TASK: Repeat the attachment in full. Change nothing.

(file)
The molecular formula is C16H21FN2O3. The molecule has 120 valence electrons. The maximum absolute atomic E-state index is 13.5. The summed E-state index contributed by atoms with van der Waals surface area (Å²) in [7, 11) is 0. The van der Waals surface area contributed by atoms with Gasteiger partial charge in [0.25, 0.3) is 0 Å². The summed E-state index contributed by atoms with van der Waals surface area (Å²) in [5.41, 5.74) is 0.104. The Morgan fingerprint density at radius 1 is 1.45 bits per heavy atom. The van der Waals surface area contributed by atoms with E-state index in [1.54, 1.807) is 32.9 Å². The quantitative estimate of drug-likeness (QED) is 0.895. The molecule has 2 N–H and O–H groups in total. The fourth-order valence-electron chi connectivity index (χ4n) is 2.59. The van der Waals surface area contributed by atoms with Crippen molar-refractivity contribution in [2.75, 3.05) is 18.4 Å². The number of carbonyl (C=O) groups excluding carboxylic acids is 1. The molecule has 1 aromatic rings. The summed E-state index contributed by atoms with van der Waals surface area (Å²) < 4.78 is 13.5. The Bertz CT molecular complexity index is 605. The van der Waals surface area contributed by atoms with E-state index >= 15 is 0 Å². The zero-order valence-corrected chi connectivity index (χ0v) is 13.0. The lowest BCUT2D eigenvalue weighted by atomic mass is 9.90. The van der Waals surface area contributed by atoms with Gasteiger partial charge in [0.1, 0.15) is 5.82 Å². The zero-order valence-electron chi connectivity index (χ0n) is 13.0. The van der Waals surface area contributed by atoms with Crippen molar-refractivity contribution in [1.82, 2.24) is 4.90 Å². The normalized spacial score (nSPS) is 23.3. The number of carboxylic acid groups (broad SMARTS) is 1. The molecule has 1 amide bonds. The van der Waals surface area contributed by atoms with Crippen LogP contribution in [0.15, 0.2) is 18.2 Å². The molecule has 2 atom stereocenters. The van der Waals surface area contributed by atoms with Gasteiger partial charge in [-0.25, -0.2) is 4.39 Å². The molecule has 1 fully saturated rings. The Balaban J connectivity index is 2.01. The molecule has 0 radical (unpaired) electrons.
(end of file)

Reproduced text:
The molecular formula is C16H21FN2O3. The molecule has 120 valence electrons. The maximum absolute atomic E-state index is 13.5. The summed E-state index contributed by atoms with van der Waals surface area (Å²) in [7, 11) is 0. The van der Waals surface area contributed by atoms with Gasteiger partial charge in [0.25, 0.3) is 0 Å². The summed E-state index contributed by atoms with van der Waals surface area (Å²) in [5.41, 5.74) is 0.104. The Morgan fingerprint density at radius 1 is 1.45 bits per heavy atom. The van der Waals surface area contributed by atoms with E-state index in [1.54, 1.807) is 32.9 Å². The quantitative estimate of drug-likeness (QED) is 0.895. The molecule has 2 N–H and O–H groups in total. The fourth-order valence-electron chi connectivity index (χ4n) is 2.59. The van der Waals surface area contributed by atoms with Crippen molar-refractivity contribution in [2.75, 3.05) is 18.4 Å². The number of carbonyl (C=O) groups excluding carboxylic acids is 1. The molecule has 1 aromatic rings. The summed E-state index contributed by atoms with van der Waals surface area (Å²) < 4.78 is 13.5. The Bertz CT molecular complexity index is 605. The van der Waals surface area contributed by atoms with E-state index >= 15 is 0 Å². The zero-order valence-corrected chi connectivity index (χ0v) is 13.0. The lowest BCUT2D eigenvalue weighted by atomic mass is 9.90. The van der Waals surface area contributed by atoms with Gasteiger partial charge in [0.1, 0.15) is 5.82 Å². The zero-order valence-electron chi connectivity index (χ0n) is 13.0. The van der Waals surface area contributed by atoms with Crippen molar-refractivity contribution in [1.82, 2.24) is 4.90 Å². The normalized spacial score (nSPS) is 23.3. The number of carboxylic acid groups (broad SMARTS) is 1. The molecule has 1 amide bonds. The van der Waals surface area contributed by atoms with Crippen LogP contribution in [0.15, 0.2) is 18.2 Å². The molecule has 2 atom stereocenters. The van der Waals surface area contributed by atoms with Gasteiger partial charge in [-0.25, -0.2) is 4.39 Å². The molecule has 1 fully saturated rings. The Balaban J connectivity index is 2.01. The molecule has 0 radical (unpaired) electrons.